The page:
Wednesday, 14 September 2016
Budget Savings (Omnibus) Bill 2016; Consideration in Detail
I would seek clarification from the Labor Party. Have they got an agreement that there are going to be no cutbacks, or haven't they? We want to know what the agreements are. It is quite a reasonable question asked by the honourable member for Melbourne.
While I am on my feet and while the ALP decide how they are going to answer the question, which will be rather curious for we crossbenchers, could I add this: I do not feel particularly comfortable in acting like, 'No, we don't agree to any cutbacks in anything.' What people like myself are saying is: for heaven's sake, everyone else on earth has a charge on goods coming into their country. Whether you call it an excise duty or a customs duty or whatever the hell you want to call it—a 'primage charge', as Billy Wentworth used to advocate in this place—even five per cent will bring in $16 billion a year. Surely some benefit for the Australian community would follow if, in fact, we put that charge on. Our manufacturing industries are collapsing because of overseas competition. All of our competitors have protective mechanisms—tariffs and various other mechanisms—that protect them. We cannot send our sugar into Europe; we cannot send our sugar into the United States. All of these other countries have protective mechanisms; we have no protective mechanisms whatsoever. Surely a five per cent or a 10 per cent charge for people who want to buy an item from overseas, instead of buying an Australian made item, is not an unreasonable proposition. In my opinion, that is one of the places where the money should come from—not cutting back on areas that are extremely important.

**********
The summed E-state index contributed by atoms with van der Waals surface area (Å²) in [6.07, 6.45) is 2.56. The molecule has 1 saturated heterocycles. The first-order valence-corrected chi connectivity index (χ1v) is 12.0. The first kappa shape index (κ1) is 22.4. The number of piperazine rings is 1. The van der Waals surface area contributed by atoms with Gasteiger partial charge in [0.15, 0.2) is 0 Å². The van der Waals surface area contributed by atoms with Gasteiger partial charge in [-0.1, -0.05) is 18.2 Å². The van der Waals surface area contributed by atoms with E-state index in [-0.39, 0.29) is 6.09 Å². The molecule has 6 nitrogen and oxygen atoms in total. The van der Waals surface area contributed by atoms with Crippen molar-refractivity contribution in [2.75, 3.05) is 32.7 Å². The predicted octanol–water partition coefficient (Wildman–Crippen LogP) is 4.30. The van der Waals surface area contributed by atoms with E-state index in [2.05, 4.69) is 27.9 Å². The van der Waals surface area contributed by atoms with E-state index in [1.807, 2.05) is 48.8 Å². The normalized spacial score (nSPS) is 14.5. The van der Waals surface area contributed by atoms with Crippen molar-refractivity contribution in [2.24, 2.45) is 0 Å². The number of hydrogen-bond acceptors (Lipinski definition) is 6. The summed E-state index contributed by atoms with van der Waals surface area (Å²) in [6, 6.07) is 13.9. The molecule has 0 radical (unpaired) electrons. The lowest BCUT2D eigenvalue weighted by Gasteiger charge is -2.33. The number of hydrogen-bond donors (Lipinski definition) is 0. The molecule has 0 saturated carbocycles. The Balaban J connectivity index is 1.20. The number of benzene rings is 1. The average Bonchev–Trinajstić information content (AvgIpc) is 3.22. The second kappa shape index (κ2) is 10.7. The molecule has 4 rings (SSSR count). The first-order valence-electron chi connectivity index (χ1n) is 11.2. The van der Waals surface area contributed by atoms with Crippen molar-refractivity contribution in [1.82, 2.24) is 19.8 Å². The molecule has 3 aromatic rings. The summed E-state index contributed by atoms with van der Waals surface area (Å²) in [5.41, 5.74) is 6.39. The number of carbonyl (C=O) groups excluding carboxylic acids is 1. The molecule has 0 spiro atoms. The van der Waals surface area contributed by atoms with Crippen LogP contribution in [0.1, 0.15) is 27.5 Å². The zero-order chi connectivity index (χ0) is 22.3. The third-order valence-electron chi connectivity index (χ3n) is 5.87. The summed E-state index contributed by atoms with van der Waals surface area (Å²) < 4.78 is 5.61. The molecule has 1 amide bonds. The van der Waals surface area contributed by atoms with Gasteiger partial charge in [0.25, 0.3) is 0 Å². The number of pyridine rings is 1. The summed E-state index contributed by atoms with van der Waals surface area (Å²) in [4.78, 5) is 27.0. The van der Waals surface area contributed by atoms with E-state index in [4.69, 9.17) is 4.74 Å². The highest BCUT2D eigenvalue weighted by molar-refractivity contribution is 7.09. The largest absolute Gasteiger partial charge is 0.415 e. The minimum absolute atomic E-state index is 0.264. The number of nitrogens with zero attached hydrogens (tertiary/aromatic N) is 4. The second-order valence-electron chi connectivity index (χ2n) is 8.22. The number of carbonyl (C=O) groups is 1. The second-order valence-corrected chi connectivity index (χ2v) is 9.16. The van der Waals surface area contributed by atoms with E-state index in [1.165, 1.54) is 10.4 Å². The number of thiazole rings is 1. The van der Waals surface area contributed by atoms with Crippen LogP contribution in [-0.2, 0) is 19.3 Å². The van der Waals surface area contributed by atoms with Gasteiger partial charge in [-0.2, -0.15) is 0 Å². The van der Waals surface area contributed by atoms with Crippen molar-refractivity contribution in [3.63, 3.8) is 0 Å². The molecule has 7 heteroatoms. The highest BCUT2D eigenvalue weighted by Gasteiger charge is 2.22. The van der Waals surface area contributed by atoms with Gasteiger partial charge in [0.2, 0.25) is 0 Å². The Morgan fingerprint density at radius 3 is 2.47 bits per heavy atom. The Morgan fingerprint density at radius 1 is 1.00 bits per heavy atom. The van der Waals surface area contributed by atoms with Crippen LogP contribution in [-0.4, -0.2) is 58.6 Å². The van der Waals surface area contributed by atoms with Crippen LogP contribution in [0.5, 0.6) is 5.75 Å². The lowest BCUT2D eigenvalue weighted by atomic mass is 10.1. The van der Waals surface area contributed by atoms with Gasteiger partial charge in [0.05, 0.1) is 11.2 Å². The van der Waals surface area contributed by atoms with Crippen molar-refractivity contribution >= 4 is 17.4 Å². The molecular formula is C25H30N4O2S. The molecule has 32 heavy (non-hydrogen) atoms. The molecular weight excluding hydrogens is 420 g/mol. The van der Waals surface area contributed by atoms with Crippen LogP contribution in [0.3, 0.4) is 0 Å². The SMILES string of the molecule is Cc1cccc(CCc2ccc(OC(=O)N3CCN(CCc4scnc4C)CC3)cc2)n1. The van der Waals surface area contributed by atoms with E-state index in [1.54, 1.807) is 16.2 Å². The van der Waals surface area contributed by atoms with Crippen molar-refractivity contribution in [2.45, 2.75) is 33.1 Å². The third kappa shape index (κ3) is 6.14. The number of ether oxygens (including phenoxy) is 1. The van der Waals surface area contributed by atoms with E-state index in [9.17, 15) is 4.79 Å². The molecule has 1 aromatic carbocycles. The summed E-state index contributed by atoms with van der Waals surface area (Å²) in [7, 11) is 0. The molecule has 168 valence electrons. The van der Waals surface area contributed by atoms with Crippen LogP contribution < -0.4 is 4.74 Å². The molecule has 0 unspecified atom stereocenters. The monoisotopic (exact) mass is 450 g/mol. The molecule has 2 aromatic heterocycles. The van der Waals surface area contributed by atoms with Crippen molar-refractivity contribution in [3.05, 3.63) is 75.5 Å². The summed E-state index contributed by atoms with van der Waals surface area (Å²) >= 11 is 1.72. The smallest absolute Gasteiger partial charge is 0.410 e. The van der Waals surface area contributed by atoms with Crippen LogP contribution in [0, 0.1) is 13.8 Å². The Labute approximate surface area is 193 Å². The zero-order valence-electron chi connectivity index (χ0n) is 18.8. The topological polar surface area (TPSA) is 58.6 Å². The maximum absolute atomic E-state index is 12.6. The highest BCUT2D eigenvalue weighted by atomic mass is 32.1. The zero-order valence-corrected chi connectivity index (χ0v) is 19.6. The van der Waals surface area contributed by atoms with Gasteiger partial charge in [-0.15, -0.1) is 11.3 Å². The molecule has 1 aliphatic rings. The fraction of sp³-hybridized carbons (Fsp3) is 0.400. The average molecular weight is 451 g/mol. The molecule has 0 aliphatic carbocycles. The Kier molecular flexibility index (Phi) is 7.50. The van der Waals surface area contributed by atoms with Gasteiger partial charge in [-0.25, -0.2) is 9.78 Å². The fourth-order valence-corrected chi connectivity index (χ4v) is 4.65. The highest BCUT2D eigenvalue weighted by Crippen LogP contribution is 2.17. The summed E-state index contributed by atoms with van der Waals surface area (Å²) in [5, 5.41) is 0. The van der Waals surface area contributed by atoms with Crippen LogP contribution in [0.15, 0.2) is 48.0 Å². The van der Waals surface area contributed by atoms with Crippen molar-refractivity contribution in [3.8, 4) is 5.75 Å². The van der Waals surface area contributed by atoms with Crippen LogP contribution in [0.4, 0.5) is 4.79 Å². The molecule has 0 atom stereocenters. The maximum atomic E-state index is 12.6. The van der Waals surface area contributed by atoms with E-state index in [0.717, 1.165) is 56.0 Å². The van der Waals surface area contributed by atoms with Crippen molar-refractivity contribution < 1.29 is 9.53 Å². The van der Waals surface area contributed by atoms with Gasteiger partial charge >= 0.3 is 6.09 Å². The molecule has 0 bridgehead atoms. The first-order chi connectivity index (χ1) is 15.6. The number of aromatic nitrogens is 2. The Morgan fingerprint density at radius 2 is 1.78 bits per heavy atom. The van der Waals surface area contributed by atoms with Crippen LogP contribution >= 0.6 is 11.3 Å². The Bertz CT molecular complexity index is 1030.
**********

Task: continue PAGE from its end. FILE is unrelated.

For the areas I represent in North Queensland, we are at the end of a 2,000-kilometre electricity line. The line losses of 20 per cent and 25 per cent and the cost of servicing the debt on those transmission lines is horrific; it is costing the Queensland government something like $500 million a year. So these ARENA projects are extremely important to us. Right at the end of the line is Karumba, and they are now getting into solar, which is absolutely ridiculous in any normal situation. But when you are trying to carry electricity nearly 3,000 kilometres, then it is very, very intelligent to have solar panels in. We commend Doug Scouller and the people doing it at that end. But they are doing this on ARENA grants. Let us be intelligent about this.
Persons like me would normally be anti the Greens agenda, but in this case we are not—because we are at the end of the line and we need these alternative energy sources, which are highly suitable and cheaper when you are dealing with the end of the line. I speak as a one-time minister for electricity in Queensland. But we would like an answer from the ALP. I do not think it is unreasonable for the honourable member to ask for clarification on this matter.